FAVORITE POSTS

The Starr Report: How Daniel Kahneman Helped Me Win at CrossFit

WYSIATI: the focusing illusion! Because we overemphasize the information that’s in front of our face, we don’t even realize how little we know. It’s easy to say that others who have what we want are lucky, simply because we often fail to see how different their lives are from our own. Thank you, Daniel Kahneman,…

Read More

Why No One Likes Tourists

Large-scale endeavors require that we have an idea of what people will do—and it’s more nuanced than “be nice.” Take, for example, one of the best-known studies of economic cooperation: the Ultimatum Game. In this game, one player is given $100 and told that he has to offer part of it to a second player—as much…

Read More

Why We’re Not as Hardwired as We Think: All Think is Groupthink

To survive, reproduce, and flourish, species have to develop ecological adaptations to their environment. Humans have mastered the art of living in every possible climate and landscape on earth—provided we’re in groups. Our natural environment, the one we’ve evolved special adaptations to, is the presence of other humans. Since humans and chimpanzees split from a…

Read More

The most underrated book on writing

Imagine lounging on a couch with a cup of tea and a real, physical book that you actually want to read. (In this scenario, you also have a few spare hours, your health, lots of money, and the climate has healed—because while we’re at it, let’s dream big.) You’re at a the lake house, with…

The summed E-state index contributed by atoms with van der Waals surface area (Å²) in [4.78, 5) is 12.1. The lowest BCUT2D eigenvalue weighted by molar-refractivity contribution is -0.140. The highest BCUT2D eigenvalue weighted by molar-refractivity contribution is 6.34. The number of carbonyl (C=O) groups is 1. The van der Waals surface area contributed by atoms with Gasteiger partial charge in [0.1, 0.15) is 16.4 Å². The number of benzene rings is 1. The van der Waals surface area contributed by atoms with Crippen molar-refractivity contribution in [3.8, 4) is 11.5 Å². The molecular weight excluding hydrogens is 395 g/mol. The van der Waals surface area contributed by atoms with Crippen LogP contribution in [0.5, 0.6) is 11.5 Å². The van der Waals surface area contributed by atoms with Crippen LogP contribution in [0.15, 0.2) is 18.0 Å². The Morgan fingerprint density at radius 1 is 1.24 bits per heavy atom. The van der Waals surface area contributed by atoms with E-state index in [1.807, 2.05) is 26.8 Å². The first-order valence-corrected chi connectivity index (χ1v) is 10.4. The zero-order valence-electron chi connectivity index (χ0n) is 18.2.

Read More

Why does the United States lack a social safety net? Blame the Pilgrims

This originally appeared on Medium. Please go there and give me a clap! In 1534, King Henry VIII wanted a divorce. Because the Pope wouldn’t grant him one, Henry decided to leave the Catholic Church and create the Church of England. It became mandatory to worship at the Church of England, which was essentially Catholicism…

Read More

The Relativity Theory of Motivation

This interview with Devon Price is the best that I’ve read in a while. Price, the author of Laziness Does Not Exist, started rethinking their entire view of productivity after reflecting on their pet chinchilla, Dumptruck. “He’s never been productive in his life… So I think animals help us remember that we shouldn’t have to…

Read More

A Unifying Theory of Heuristics

First, a story: some kids spent Christmas break in 1955 playing with Radio Flyers or dolls. Katherine Frank helped develop artificial intelligence. Over Christmas vacation, 1955, Herbert Simon tested the viability of the Logic Theory Machine by means of what can only be described as analog. Simon gave various family members cards to hold up—each of…

Read More

No one knows anything

It’s really easy to overestimate how much you know about a topic. Even—or especially—if you’re an expert. A lot of academics/psychologists I know or have worked with have a tendency to overlook what Daniel Kahneman called the most common bias: the “What You See is All There Is” bias.   “Moreover, for many current scientific fields,…

Read More

Why It’s So Easy to Overestimate How Much You Know About a Topic

Based on years and years of writing about science and studying psychology, here is my Grand Unified Theory for Why It’s So Easy to Overestimate Our Knowledge of a Topic. Let’s say you want to learn about psychology/architecture/physiology. First, that’s easy! We’re all lifelong students of behavior/buildings/bodies. So you’re starting here: Then you start reading…

Read More

Ants suffer from cognitive overload

Just a reminder: ants suffer from cognitive overload. “Individual ants made much worse decisions when faced with 8 options rather than 2 meaning that they experienced cognitive overload.” To deal with this, they engaged in collective decision-making. The ants “place the burden of making complicated decisions on the backs of the entire colony, rather than…

Read More